Shock compression is a challenge for porous ceramics in application. In this chapter, numerical simulation and experimental observation have been introduced, which reveals generation of crack, damage, and fracture within porous ceramics upon shock wave loading. Simulation of a two-dimensional lattice-spring model explains the effects of voids and grain boundaries on the mesoscopic deformation features of shocked porous ceramics. Experiments confirm the fracture and fragmentation evolution in the post-shock ceramics. These understandings are conducive to the design, manufacture and usage of the porous ceramics under rapid impulsive loading. Furthermore, the concept of controllable fracture is proposed, which is a strategy to modulate the propagation of shock fracture in porous ceramics for the avoidance or delay of the shock-induced functional failure. It is evidenced that a “shielded region,” i.e., free of severe shock fracture, could be formed with the sacrifice of a “damaged region” in the porous ceramics.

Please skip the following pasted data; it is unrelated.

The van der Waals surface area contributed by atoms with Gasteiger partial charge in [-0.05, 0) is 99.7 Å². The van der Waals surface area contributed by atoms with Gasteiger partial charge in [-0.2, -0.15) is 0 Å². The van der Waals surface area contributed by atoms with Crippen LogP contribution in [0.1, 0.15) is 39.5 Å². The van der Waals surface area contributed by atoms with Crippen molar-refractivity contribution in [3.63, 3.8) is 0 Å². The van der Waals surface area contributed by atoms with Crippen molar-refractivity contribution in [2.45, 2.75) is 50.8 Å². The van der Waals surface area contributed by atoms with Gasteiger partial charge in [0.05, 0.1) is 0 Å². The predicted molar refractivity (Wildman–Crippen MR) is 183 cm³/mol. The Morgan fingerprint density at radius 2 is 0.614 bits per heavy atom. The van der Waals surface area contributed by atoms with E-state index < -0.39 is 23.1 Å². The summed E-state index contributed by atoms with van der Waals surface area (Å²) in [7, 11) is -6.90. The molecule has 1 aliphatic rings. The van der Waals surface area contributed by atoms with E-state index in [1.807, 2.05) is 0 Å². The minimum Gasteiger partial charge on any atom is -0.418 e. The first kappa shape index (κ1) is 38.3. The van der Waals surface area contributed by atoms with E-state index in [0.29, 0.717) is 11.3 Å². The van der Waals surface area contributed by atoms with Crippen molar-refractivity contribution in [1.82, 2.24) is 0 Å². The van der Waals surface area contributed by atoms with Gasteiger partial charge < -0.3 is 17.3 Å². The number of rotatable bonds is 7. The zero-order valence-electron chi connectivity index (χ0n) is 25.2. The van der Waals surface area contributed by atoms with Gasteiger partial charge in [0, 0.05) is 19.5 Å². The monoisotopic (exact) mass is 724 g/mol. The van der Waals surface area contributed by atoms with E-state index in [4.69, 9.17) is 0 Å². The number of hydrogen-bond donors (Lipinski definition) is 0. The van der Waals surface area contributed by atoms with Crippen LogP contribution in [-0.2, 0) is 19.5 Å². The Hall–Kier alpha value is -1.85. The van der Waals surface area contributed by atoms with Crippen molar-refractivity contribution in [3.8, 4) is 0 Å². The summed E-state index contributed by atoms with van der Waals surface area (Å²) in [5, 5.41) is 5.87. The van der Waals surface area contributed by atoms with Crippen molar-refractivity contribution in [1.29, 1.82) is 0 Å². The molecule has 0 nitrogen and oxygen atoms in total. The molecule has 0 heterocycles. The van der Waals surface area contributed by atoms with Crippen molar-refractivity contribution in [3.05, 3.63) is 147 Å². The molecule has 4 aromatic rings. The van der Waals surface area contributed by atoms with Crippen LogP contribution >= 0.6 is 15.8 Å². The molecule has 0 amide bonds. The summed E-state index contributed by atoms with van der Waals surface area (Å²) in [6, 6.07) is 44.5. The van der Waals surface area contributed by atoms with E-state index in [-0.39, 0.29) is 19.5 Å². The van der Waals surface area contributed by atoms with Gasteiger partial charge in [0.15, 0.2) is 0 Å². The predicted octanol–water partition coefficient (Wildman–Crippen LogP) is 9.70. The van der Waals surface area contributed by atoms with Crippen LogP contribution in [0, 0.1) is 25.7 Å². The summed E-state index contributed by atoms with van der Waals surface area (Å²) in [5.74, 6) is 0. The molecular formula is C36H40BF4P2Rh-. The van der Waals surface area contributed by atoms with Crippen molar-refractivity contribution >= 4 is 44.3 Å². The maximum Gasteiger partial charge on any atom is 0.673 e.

Part of the book: Recent Advances in Porous Ceramics